Reports: UNI856080-UNI8: Mixed Carbonate-Siliclastic Sediment Gravity Flows: Depositional Processes in the Mississippian Fort Payne Formation, Tennessee

Jeannette M. Wolak, PhD, Tennessee Technological University

Importance of the Work

Located in central Tennessee and southern Kentucky, oil and gas production in the Mississippian Fort Payne Formation began in the middle 1800s and continues to present day. According to the Tennessee Department of Environment and Conservation (TDEC), more than 2,440 wells have targeted the Fort Payne interval since 1969. The general play style is stratigraphic and characterized by facies changes between carbonate bioherms and siliciclastic siltstones and shales. The primary purpose of this project is to: (a) define sedimentological processes operating during deposition of the Fort Payne Formation, and (b) characterize resulting geometries. Application of these results will impact current exploration in mixed carbonate-siliciclastic systems, particularly in calciclastic submarine fans (CSFs).

Research Hypotheses

We posit that deposition in the study area (TN and KY) was dominated by carbonate-laden sediment gravity flows (SGFs), similar to those classically defined for siliciclastic deepwater systems, e.g. turbidite sequences and debris flow deposits. If so, it follows that carbonate allochems observed in the Fort Payne are detritus transported down the slope in submarine channels, and alternating layers of siliciclastic and carbonate mudstones record periods of increased SGF activity and quiescence, respectively. At the stratigraphic scale, we expect that architectures in the Fort Payne should be predictably organized, both in a vertical stratigraphic order and from axis to margin within individual channels. Results from sedimentological inquiry and stratigraphic inquiry may be combined to demonstrate that the Fort Payne is a Mississippian-aged calciclastic submarine fan (CSF) system, a conclusion that will drive future exploration strategies.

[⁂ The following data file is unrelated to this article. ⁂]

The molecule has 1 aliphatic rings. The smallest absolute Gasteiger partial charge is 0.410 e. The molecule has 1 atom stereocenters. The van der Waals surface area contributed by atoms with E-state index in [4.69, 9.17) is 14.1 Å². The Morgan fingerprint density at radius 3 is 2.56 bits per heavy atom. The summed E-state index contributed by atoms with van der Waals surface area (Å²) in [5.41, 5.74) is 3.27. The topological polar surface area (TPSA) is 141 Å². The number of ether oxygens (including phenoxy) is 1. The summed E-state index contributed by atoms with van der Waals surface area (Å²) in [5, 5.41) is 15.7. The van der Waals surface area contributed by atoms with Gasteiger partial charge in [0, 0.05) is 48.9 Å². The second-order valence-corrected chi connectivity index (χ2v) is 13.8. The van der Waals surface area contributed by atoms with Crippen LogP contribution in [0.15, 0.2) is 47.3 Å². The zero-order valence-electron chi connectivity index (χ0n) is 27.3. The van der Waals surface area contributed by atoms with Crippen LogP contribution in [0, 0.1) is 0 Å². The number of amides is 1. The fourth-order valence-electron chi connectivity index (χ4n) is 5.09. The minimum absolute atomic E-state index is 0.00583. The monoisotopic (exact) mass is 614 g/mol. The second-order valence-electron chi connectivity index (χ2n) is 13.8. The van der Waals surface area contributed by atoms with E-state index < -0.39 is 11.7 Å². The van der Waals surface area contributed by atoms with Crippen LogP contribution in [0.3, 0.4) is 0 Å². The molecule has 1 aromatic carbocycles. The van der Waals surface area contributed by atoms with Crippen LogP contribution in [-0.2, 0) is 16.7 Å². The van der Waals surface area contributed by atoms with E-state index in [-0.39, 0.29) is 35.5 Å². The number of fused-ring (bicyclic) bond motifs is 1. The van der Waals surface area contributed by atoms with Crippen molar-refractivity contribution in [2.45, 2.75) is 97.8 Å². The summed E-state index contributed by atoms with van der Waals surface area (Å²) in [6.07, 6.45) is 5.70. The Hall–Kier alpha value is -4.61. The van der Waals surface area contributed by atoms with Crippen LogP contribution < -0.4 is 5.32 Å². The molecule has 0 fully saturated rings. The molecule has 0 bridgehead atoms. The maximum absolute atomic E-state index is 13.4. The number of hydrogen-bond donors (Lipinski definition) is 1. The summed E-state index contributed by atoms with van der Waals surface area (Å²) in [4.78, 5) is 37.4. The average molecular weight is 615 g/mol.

Methods and Initial Results

Our work is divided into two concurrent study objectives: (1) sedimentological characterization of mixed carbonate-clastic architectures in the Fort Payne Formation; and (2) prediction of geometries in the Fort Payne using wireline log signatures. To accomplish both goals, our research team identified a series of outcrops in northern Tennessee and southern Kentucky where thick intervals of the Fort Payne are exposed and stratigraphic associations are clear, i.e. contacts with the underlying Maury Shale and Chattanooga Shale are mappable. Initial field work on these outcrops focused on measuring stratigraphic sections and identifying sedimentological facies in the mixed lithology system. One significant result of this effort is the description of seven lithofacies in the Fort Payne and linkage of these facies to sedimentological processes operating during deposition (part of study objective 1, above). In general, we are able to conclude that deposition in the mixed carbonate-siliciclastic system records both turbulent and laminar flow styles, and carbonate fragments such as crinoid stalks and skeletal debris were transported some distance down the continental slope.